An exploration of participation in physical activities on the wellbeing of adults with acquired and congenital disabilities
Community-Academic Research Links, University College Cork
Social workers are advocates for social justice to reduce the inequality gaps that exist in our society. It explores the experiences of adults with disabilities in participating in physical activities through small scale interviews in collaboration with a community-based organisation working with people with disabilities in Cork City. This study is a community-based participatory CARL research project in collaboration with Irish Wheelchair-Sport. IWA-Sport sought the ways to increase participation in their services. Therefore, the research looked at the facilitators to participation from the seven adults with acquired and congenital disabilities that participated in the interviews. This research explores some of the benefits of participating in physical activities on the wellbeing of adults with acquired and congenital disabilities. The research set to answer whether adults with disabilities were aware of the relationship between physical activity and wellbeing. What were the limitations in their participation in physical activities and finally, to what extent was society facilitating and enabling them to participate in physical activities. This study set out to answer these questions by carrying out small-scale, qualitative research through semi-structured interviews with seven adults (male and female) with both acquired and congenital disabilities. The data from the interviews were analysed thematically and several emerging themes from the findings about the multi-layered barriers facing people who use wheel-chairs in the participation in physical activities were established. Four main themes are discussed in the study - accessibility, financial, mind-set, and environment that prohibit people with disabilities from participating in physical activities. The study discusses the conclusions of the lack of participation by females with disabilities, and the role of family. It identifies inaccessible facilities, lack of funding, expensive equipment, as main barriers to participation in physical activities. It recommends taking a social approach to all-inclusive physical activities, increasing awareness, increasing individualised funding, embracing new pathways such as schools and local sport partnerships and increased campaigns for women participation as the main recommendations of the study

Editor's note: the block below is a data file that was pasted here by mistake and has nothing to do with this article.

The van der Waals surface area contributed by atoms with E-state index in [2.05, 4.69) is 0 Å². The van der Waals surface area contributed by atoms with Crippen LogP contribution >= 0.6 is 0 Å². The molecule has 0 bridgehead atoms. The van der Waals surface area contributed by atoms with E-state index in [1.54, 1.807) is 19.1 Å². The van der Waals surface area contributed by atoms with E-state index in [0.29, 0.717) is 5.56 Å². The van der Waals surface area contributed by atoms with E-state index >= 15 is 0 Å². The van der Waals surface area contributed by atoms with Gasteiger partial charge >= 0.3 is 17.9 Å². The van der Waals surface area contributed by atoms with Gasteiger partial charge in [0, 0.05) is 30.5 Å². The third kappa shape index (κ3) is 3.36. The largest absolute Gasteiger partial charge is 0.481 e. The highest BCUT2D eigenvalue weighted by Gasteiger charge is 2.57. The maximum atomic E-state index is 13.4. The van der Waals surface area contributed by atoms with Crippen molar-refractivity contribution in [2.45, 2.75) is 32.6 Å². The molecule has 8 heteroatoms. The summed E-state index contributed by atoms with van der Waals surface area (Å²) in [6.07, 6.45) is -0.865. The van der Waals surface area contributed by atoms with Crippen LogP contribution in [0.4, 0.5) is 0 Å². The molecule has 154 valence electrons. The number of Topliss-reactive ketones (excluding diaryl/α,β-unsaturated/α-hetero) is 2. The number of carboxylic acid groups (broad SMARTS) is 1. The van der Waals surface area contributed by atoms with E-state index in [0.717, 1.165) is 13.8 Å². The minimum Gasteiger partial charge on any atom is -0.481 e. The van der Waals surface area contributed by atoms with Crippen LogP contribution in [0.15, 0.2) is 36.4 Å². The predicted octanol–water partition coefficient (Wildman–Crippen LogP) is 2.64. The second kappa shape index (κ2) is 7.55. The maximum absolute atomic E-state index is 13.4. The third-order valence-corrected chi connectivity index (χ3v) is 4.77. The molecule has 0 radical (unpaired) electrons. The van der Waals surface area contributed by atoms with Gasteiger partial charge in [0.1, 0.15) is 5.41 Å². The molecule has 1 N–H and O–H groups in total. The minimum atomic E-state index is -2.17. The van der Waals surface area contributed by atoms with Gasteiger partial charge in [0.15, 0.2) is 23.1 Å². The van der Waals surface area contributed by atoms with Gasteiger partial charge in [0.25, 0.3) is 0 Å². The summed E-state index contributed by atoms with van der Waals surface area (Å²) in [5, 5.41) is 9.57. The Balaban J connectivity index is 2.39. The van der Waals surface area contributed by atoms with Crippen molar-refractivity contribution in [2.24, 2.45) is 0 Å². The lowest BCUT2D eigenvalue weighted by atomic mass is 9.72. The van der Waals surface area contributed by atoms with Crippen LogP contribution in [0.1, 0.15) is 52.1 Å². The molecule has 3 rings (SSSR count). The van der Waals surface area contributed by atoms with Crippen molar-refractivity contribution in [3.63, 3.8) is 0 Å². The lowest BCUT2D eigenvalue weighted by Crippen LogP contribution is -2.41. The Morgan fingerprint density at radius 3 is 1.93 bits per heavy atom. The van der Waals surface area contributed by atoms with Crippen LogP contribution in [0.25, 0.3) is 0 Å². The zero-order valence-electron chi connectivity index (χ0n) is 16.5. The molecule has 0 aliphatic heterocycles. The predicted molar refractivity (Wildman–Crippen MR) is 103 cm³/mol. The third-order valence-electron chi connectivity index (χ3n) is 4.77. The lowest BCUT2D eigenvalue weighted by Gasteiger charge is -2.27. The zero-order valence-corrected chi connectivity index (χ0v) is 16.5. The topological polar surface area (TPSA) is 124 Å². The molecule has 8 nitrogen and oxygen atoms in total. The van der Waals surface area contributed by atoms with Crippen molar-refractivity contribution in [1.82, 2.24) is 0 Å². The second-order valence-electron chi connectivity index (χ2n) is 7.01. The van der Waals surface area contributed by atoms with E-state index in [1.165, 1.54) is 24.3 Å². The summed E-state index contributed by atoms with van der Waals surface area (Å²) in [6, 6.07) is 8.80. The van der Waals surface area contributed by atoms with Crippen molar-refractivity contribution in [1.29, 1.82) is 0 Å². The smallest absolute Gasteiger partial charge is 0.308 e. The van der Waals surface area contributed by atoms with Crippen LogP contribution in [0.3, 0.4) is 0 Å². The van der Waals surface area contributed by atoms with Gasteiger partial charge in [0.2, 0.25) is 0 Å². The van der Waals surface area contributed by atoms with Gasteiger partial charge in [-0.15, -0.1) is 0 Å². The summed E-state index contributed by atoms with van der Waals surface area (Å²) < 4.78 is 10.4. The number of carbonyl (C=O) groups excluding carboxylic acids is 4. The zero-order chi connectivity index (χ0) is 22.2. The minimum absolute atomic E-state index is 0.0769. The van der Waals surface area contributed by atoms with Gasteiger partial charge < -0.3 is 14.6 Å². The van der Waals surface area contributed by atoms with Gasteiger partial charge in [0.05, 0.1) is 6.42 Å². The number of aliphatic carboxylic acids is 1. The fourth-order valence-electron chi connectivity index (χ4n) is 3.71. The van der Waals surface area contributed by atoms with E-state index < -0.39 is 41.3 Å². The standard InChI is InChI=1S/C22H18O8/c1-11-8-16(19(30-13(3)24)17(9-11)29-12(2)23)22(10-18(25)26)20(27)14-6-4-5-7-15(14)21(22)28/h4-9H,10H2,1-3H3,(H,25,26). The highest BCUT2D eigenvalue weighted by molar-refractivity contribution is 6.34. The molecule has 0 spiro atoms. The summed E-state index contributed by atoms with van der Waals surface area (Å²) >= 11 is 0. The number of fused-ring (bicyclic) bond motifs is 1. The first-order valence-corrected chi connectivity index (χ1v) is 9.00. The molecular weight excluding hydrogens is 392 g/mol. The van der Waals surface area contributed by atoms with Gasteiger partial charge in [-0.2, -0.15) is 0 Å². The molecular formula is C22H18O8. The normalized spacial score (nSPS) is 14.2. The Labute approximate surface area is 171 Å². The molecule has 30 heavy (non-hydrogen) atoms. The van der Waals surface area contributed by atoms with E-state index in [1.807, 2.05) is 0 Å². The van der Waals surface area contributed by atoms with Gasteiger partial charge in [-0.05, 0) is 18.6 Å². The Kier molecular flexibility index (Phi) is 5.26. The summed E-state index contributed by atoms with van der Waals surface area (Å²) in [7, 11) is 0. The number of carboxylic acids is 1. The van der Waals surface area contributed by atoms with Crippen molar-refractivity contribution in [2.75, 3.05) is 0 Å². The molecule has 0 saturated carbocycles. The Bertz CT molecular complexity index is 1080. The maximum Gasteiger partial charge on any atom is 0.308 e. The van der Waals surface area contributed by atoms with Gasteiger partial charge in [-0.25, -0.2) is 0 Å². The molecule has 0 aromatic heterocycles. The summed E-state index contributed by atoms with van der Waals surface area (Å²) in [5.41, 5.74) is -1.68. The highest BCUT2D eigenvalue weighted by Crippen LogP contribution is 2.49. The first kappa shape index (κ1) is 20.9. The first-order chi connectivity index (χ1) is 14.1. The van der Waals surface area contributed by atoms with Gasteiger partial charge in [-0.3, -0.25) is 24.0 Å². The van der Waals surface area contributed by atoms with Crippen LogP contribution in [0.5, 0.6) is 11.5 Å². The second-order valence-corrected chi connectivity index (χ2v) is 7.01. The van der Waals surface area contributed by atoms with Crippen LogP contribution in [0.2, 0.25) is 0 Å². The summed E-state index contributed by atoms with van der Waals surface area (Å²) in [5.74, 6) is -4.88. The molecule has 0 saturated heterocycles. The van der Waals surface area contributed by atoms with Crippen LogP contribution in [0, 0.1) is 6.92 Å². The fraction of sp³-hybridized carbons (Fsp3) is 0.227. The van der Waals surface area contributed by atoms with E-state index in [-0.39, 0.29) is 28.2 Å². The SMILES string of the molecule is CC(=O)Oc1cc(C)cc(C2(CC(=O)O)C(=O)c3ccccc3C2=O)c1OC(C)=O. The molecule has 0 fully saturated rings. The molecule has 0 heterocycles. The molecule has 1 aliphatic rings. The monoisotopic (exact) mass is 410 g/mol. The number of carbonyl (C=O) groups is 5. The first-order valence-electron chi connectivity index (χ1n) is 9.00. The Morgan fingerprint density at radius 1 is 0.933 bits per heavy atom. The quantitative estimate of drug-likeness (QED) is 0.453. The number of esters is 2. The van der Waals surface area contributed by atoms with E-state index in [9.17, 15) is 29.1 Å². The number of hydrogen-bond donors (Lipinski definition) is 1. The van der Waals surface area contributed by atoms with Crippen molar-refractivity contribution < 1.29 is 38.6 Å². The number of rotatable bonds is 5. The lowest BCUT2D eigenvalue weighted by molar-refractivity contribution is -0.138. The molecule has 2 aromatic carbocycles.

Participation , Physical activities , Congenital disabilities , Irish Wheelchair-Sport
Kiwanuka, L. (2019) An exploration of participation in physical activities on the wellbeing of adults with acquired and congenital disabilities. Cork: Community-Academic Research Links, University College Cork.
©2019, Livingstone Kiwanuka.